The Royal Scam was released almost exactly 33 years ago. It is, in my opinion, the best Steely Dan album. Maybe I feel that way because it’s the band’s most guitar-oriented effort, thanks in no small measure to the contributions from jazz-guitar great Larry Carlton. The music started to get pretty smooth for Steely Dan after The Royal Scam. Although I really enjoy their next album, Aja, it’s clear that some of the edge is gone, musically speaking. And when the edge went away, mainstream success arrived.
As is always the case with Steely Dan records, The Royal Scam is beautifully recorded, with longtime partner Gary Katz on board as producer. In addition to mainstays Donald Fagen on keyboards and vocals, Walter Becker on bass, and Carlton, there is a very impressive lineup of musicians, including drummers Bernard Purdie and Rick Marotta, bassist Chuck Rainey, guitarists Dean Parks, Elliot Randall, and Denny Dias, and background vocalists Michael McDonald and Tim Schmit. Add a handful of great songs to the stew that these musicians created, and you pretty much have the perfect storm.
The album gets off to a great start with my favorite Dan song, “Kid Charlemagne.” Despite the dark nature of the lyrics, loosely inspired by the life of acid chemist Owsley Stanley, the music is joyous, and Carlton’s guitar solos are simply astonishing. When I’m asked to name the best guitar solos ever, Carlton’s work on this song is at the top of my list.
The wonderfully melodic “Caves of Altimira” follows, before giving way to a sinister tale of murder and obsession, “Don’t Take Me Alive,” which is once again distinguished by Carlton’s fine guitar work. Side A closes with “Sign In Stranger,” which is something of a precursor to what we’d be hearing more of on future Steely Dan records in the sense that its jazz influence is more pronounced, followed by side-closer “The Fez” (“I’m never gonna do it without the fez on”), which is just downright funny.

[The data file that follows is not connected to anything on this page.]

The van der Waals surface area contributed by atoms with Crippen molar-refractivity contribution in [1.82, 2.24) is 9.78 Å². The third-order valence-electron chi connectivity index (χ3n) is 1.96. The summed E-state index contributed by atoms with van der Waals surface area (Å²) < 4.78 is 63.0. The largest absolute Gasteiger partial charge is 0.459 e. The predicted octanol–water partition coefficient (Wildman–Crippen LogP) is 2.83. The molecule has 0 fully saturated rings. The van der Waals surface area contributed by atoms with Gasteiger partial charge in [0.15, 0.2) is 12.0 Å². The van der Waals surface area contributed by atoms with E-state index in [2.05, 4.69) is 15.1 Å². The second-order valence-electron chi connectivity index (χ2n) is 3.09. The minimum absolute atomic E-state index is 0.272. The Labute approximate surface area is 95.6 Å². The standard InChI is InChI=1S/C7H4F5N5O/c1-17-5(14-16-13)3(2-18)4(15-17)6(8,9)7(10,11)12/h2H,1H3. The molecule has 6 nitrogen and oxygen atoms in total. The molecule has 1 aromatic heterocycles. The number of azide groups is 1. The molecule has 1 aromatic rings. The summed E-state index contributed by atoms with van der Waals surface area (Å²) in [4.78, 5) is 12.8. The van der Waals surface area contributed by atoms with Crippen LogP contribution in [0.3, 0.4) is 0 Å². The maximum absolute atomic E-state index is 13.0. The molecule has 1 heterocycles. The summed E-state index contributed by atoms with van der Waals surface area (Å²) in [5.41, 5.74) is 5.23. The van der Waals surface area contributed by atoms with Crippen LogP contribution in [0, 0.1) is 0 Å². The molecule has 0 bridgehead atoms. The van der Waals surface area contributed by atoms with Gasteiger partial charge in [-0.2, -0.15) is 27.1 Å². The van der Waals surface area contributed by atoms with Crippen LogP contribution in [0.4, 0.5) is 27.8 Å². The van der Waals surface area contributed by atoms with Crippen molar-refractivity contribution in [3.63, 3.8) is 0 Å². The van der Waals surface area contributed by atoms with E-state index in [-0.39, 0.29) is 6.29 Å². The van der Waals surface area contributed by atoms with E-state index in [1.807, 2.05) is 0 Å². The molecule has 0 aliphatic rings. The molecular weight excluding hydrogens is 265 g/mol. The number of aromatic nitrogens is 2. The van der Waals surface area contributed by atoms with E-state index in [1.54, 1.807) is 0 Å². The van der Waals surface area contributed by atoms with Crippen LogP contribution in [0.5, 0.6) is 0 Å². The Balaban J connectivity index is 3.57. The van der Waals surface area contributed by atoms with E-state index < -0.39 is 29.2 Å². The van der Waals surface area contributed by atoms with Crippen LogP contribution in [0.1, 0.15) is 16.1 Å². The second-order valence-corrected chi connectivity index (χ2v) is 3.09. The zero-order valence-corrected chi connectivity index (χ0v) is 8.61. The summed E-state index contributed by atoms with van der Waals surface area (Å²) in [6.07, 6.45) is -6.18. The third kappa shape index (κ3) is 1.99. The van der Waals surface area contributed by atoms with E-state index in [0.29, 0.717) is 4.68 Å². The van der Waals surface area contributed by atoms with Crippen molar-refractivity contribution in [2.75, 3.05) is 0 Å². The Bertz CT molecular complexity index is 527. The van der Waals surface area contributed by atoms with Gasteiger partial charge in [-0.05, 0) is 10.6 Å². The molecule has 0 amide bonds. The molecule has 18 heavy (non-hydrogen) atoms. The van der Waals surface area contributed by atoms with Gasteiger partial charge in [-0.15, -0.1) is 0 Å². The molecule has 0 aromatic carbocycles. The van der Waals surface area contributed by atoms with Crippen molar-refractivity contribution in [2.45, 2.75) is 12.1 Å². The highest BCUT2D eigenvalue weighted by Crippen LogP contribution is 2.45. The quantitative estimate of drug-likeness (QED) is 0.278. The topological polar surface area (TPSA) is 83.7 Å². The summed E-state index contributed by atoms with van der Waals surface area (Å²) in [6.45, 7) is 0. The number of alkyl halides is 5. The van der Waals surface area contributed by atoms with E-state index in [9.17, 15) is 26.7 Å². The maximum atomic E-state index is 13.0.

The skittish, deeply funky “Green Earrings” opens Side B, followed by the sadly humorous, reggae-influenced “Haitian Divorce.” After “Everything You Did,” we get the title track, and in many ways, the whole album has been leading up to this epic tale of the migration of Puerto Rican people to the U.S. It’s an amazing achievement.
When The Royal Scam first appeared CDs didn’t exist, so my first experience of the album was on vinyl. As the years went by, CDs came along and made the whole listening experience more perfect, more sterile. I don’t think music is supposed to be perfect, and I’m sure it’s not supposed to be sterile. Steely Dan has long been accused of smoothing out all the rough edges. Finding this vinyl copy of their best album reminded me that there was a time when the band still had grit.